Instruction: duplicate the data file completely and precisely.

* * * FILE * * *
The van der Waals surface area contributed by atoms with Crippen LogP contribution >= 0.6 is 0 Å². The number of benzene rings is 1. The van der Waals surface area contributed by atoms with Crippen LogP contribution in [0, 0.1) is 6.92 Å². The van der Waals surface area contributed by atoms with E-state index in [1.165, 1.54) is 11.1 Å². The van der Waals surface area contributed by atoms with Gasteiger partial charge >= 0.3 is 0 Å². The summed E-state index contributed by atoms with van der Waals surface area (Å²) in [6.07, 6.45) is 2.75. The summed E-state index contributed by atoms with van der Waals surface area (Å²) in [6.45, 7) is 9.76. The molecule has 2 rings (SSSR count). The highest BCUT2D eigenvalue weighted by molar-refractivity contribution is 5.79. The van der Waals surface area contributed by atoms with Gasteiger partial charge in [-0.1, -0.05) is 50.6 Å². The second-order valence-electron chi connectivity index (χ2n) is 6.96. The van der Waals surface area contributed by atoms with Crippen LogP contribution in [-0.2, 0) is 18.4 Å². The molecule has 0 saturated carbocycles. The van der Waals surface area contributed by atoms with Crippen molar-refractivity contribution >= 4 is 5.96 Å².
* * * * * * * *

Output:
The van der Waals surface area contributed by atoms with Crippen LogP contribution >= 0.6 is 0 Å². The number of benzene rings is 1. The van der Waals surface area contributed by atoms with Crippen LogP contribution in [0, 0.1) is 6.92 Å². The van der Waals surface area contributed by atoms with E-state index in [1.165, 1.54) is 11.1 Å². The van der Waals surface area contributed by atoms with Gasteiger partial charge >= 0.3 is 0 Å². The summed E-state index contributed by atoms with van der Waals surface area (Å²) in [6.07, 6.45) is 2.75. The summed E-state index contributed by atoms with van der Waals surface area (Å²) in [6.45, 7) is 9.76. The molecule has 2 rings (SSSR count). The highest BCUT2D eigenvalue weighted by molar-refractivity contribution is 5.79. The van der Waals surface area contributed by atoms with Gasteiger partial charge in [-0.1, -0.05) is 50.6 Å². The second-order valence-electron chi connectivity index (χ2n) is 6.96. The van der Waals surface area contributed by atoms with Crippen LogP contribution in [-0.2, 0) is 18.4 Å². The molecule has 0 saturated carbocycles. The van der Waals surface area contributed by atoms with Crippen molar-refractivity contribution >= 4 is 5.96 Å².